House Speaker Thomas Finneran said the bill could come up again in the new legislative session.

The grades are based on the number of alcohol-related crashes in each state, trends in the number of deaths, state laws on the books and enforcement efforts.

See MADD's detailed report on Massachusetts at:
http://www3.madd.org/laws/grades.cfm?StateGrade=MA
 

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This is sad. Hopefully MADD will keep pushing for more aggressive action in this state (and everywhere for that matter). I think that a per se law is critical here. I'm curious what others think about enforcement/prosecution. It seems to me that LE is doing the job as best it can through tough enforcement, but prosecuting attorneys are not nearly as aggressive as they need to be if we intend to curtail the problem. Although I think the judicial shortcomings are most likely a result of legislative inactivity.

Drunk/Drugged driving is an issue that infuriates me. I'm tired of witnessing, night after night, obnoxious and arrogant $h!T-holes get in their cars at last call and parade around bragging about how they are "good drunk drivers." Same goes for operating boats under the influence. Sorry for the rant, but I'm still recovering from a LONG summer of dodging pinheads cruising the harbors with one hand on the helm, the other on a beer, and their eyes staring back at their wake. Then they try to run me off the road on the way home! I swear, they are all out to GET ME! :eek:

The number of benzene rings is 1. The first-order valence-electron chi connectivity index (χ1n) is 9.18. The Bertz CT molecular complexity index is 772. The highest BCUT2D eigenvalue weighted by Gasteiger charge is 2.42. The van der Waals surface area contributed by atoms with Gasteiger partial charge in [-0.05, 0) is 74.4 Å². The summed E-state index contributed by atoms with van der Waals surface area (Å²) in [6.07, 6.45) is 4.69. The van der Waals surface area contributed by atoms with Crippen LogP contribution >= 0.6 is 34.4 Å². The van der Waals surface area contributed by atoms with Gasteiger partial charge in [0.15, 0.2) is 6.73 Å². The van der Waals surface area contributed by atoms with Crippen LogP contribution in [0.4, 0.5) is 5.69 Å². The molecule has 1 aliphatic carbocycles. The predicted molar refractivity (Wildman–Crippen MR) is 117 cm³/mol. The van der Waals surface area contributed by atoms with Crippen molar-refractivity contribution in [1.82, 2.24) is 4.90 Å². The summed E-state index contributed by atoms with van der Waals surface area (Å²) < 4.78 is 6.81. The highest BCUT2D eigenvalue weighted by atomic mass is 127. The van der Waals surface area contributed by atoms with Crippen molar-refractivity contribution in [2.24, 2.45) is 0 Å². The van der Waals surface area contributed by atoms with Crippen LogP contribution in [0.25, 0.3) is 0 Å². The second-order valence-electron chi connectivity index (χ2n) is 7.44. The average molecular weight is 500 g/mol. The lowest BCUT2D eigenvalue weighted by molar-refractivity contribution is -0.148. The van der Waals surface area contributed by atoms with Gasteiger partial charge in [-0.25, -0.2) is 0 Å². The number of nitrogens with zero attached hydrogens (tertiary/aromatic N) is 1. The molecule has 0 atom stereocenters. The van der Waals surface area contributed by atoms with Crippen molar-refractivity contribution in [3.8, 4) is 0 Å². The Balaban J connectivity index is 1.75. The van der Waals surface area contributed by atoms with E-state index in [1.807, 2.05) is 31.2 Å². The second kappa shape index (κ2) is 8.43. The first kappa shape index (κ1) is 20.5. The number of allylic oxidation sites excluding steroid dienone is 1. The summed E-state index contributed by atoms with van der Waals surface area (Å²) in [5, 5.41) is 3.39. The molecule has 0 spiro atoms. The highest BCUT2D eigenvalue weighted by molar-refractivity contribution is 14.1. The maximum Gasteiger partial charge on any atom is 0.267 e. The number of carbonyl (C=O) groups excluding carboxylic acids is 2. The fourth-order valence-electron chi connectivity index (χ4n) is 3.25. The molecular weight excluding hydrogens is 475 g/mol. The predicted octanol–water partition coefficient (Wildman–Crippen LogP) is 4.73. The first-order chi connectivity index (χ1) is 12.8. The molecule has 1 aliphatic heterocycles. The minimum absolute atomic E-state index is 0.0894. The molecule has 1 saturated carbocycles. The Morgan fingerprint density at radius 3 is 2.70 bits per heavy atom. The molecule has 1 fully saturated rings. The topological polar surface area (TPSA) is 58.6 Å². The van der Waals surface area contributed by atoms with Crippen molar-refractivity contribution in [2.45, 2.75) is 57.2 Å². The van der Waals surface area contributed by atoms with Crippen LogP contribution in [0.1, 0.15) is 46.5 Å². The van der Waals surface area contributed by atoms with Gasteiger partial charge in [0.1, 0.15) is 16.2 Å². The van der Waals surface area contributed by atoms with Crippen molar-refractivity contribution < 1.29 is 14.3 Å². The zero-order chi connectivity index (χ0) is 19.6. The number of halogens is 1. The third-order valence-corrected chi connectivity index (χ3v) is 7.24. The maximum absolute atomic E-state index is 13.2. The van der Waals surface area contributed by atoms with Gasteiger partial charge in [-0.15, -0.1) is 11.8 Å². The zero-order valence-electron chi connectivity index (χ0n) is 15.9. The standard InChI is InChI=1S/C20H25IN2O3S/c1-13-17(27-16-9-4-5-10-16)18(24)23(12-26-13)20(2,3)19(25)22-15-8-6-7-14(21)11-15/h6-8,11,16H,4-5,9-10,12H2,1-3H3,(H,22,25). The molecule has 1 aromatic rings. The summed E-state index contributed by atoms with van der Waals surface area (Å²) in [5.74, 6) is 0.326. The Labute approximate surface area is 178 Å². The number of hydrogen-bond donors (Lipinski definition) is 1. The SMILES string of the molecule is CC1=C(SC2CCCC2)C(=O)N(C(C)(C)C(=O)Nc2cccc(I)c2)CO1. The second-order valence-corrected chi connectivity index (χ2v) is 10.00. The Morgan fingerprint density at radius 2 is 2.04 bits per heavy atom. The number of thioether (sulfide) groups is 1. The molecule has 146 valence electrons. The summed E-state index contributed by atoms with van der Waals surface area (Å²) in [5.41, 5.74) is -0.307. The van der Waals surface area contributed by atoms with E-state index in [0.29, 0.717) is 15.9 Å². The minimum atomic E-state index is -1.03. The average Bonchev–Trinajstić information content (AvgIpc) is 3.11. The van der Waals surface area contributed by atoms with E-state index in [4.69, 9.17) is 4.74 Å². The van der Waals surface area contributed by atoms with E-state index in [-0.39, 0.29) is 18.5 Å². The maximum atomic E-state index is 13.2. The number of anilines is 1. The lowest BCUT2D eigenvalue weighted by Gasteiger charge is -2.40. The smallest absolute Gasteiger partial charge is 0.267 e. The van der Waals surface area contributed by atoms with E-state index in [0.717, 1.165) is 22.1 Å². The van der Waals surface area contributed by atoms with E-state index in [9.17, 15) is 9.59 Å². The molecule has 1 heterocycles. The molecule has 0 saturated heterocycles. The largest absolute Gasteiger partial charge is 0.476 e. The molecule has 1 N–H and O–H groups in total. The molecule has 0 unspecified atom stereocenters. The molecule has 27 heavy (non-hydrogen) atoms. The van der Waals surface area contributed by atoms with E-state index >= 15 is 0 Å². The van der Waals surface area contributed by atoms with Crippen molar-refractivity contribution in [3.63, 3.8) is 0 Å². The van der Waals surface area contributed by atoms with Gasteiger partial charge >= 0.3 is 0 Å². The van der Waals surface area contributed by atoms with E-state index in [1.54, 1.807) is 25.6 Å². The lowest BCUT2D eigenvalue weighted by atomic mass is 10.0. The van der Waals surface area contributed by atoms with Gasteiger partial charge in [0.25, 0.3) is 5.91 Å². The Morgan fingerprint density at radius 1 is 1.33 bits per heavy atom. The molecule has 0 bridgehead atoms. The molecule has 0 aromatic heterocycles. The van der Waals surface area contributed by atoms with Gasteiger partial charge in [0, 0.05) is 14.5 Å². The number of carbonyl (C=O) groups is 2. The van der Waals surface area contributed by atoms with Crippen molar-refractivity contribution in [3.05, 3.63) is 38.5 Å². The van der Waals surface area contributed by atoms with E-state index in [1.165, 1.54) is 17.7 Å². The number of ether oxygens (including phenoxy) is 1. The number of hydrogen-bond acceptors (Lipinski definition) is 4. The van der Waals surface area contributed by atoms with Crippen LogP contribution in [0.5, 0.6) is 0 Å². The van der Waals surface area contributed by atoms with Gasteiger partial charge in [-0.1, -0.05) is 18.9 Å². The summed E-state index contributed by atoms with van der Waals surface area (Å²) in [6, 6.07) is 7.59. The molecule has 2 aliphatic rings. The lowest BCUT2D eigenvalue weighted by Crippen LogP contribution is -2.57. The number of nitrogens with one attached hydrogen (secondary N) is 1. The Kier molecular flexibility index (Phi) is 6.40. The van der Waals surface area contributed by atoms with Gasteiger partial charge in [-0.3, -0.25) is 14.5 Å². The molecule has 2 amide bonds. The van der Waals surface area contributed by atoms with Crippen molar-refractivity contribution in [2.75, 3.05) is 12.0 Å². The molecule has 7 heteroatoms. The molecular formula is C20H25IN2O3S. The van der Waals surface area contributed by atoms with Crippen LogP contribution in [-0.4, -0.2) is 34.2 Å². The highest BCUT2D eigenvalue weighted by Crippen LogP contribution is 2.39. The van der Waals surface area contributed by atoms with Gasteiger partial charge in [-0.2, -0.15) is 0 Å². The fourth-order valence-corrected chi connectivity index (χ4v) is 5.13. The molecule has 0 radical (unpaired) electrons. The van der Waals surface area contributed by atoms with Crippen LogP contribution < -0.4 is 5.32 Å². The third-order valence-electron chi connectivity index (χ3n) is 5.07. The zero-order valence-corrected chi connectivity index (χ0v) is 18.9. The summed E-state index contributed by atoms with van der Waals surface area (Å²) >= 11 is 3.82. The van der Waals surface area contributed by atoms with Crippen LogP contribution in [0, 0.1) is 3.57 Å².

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Leadog...where do you work? (Private message me...I am with a PD marine unit.) I definatly agree about the drunk boating. Although every offense on the water is arrestable, things are not as clear. For example, alcohol can be consumed on a boat but the operator can't be under the influence etc. And a field sobreity test on a boat...don't go there. Bringing them into shore...everything on a boat is much harder.
 

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Wow... I just found an updated version of this story (see below for link) that was posted after the one I read. Here is the additional paragraph:

Finneran said he supports allowing police to pull over motorists because they aren't wearing seat belts, but is leery of mandating that anyone who registers a certain blood alcohol level is automatically considered drunk, calling it a ''rigid type of one-size-fits-all rule.''

http://www.boston.com/dailynews/325/region/Report_Massachusetts_among_wor:.shtml

HUH?!? I get it, the Massachusetts judicial system must somehow be smarter than the other 49 states who DO enforce their legal limits as proof of intoxication.

 

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This topic and others like it really irritate me. This includes not only OUI, but drug stops and illegals. First, the laws in MA are weak. No new news there. Out of the six OUI amendments that were slated for legislation last year, only one was passed, two were filibustered, and three were completely voted "nay." So, how do we combat this problem? The following is the "World according to Burner1."